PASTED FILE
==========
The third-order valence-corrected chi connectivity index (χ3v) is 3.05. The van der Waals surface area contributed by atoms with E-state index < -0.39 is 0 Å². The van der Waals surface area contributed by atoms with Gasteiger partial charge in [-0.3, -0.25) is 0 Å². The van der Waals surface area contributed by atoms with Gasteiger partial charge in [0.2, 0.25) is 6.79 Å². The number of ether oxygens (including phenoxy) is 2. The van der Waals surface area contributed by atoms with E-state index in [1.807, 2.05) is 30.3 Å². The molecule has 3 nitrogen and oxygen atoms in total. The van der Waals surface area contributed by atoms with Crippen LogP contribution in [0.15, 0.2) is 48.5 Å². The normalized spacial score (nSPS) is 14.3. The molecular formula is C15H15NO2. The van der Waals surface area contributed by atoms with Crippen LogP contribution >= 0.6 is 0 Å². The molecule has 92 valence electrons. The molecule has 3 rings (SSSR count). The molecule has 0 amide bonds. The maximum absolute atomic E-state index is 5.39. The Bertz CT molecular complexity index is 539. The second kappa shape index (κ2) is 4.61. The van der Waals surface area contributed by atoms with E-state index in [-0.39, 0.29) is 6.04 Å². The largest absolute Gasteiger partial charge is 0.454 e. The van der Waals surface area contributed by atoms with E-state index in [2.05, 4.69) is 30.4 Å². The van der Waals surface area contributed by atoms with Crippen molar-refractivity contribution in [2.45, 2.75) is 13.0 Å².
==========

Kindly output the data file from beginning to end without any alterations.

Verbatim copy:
The third-order valence-corrected chi connectivity index (χ3v) is 3.05. The van der Waals surface area contributed by atoms with E-state index < -0.39 is 0 Å². The van der Waals surface area contributed by atoms with Gasteiger partial charge in [-0.3, -0.25) is 0 Å². The van der Waals surface area contributed by atoms with Gasteiger partial charge in [0.2, 0.25) is 6.79 Å². The number of ether oxygens (including phenoxy) is 2. The van der Waals surface area contributed by atoms with E-state index in [1.807, 2.05) is 30.3 Å². The molecule has 3 nitrogen and oxygen atoms in total. The van der Waals surface area contributed by atoms with Crippen LogP contribution in [0.15, 0.2) is 48.5 Å². The normalized spacial score (nSPS) is 14.3. The molecular formula is C15H15NO2. The van der Waals surface area contributed by atoms with Crippen LogP contribution >= 0.6 is 0 Å². The molecule has 92 valence electrons. The molecule has 3 rings (SSSR count). The molecule has 0 amide bonds. The maximum absolute atomic E-state index is 5.39. The Bertz CT molecular complexity index is 539. The second kappa shape index (κ2) is 4.61. The van der Waals surface area contributed by atoms with E-state index in [-0.39, 0.29) is 6.04 Å². The largest absolute Gasteiger partial charge is 0.454 e. The van der Waals surface area contributed by atoms with E-state index in [2.05, 4.69) is 30.4 Å². The van der Waals surface area contributed by atoms with Crippen molar-refractivity contribution in [2.45, 2.75) is 13.0 Å².